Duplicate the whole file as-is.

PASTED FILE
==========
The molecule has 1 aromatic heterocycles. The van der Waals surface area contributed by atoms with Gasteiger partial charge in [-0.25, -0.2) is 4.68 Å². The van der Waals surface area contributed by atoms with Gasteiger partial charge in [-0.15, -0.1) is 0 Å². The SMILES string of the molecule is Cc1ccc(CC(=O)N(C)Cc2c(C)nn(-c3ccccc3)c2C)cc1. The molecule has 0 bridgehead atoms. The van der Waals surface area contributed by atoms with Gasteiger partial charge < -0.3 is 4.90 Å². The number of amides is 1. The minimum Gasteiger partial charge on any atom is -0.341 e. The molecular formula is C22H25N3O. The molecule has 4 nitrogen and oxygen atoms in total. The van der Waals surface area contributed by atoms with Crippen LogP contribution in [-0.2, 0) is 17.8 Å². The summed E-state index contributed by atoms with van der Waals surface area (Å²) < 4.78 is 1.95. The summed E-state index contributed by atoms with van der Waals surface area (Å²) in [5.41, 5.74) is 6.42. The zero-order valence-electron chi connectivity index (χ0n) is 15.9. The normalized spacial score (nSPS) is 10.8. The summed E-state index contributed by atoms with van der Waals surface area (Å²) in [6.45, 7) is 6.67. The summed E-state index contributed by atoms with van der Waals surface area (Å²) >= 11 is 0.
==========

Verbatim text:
The molecule has 1 aromatic heterocycles. The van der Waals surface area contributed by atoms with Gasteiger partial charge in [-0.25, -0.2) is 4.68 Å². The van der Waals surface area contributed by atoms with Gasteiger partial charge in [-0.15, -0.1) is 0 Å². The SMILES string of the molecule is Cc1ccc(CC(=O)N(C)Cc2c(C)nn(-c3ccccc3)c2C)cc1. The molecule has 0 bridgehead atoms. The van der Waals surface area contributed by atoms with Gasteiger partial charge < -0.3 is 4.90 Å². The number of amides is 1. The minimum Gasteiger partial charge on any atom is -0.341 e. The molecular formula is C22H25N3O. The molecule has 4 nitrogen and oxygen atoms in total. The van der Waals surface area contributed by atoms with Crippen LogP contribution in [-0.2, 0) is 17.8 Å². The summed E-state index contributed by atoms with van der Waals surface area (Å²) < 4.78 is 1.95. The summed E-state index contributed by atoms with van der Waals surface area (Å²) in [5.41, 5.74) is 6.42. The zero-order valence-electron chi connectivity index (χ0n) is 15.9. The normalized spacial score (nSPS) is 10.8. The summed E-state index contributed by atoms with van der Waals surface area (Å²) in [6.45, 7) is 6.67. The summed E-state index contributed by atoms with van der Waals surface area (Å²) >= 11 is 0.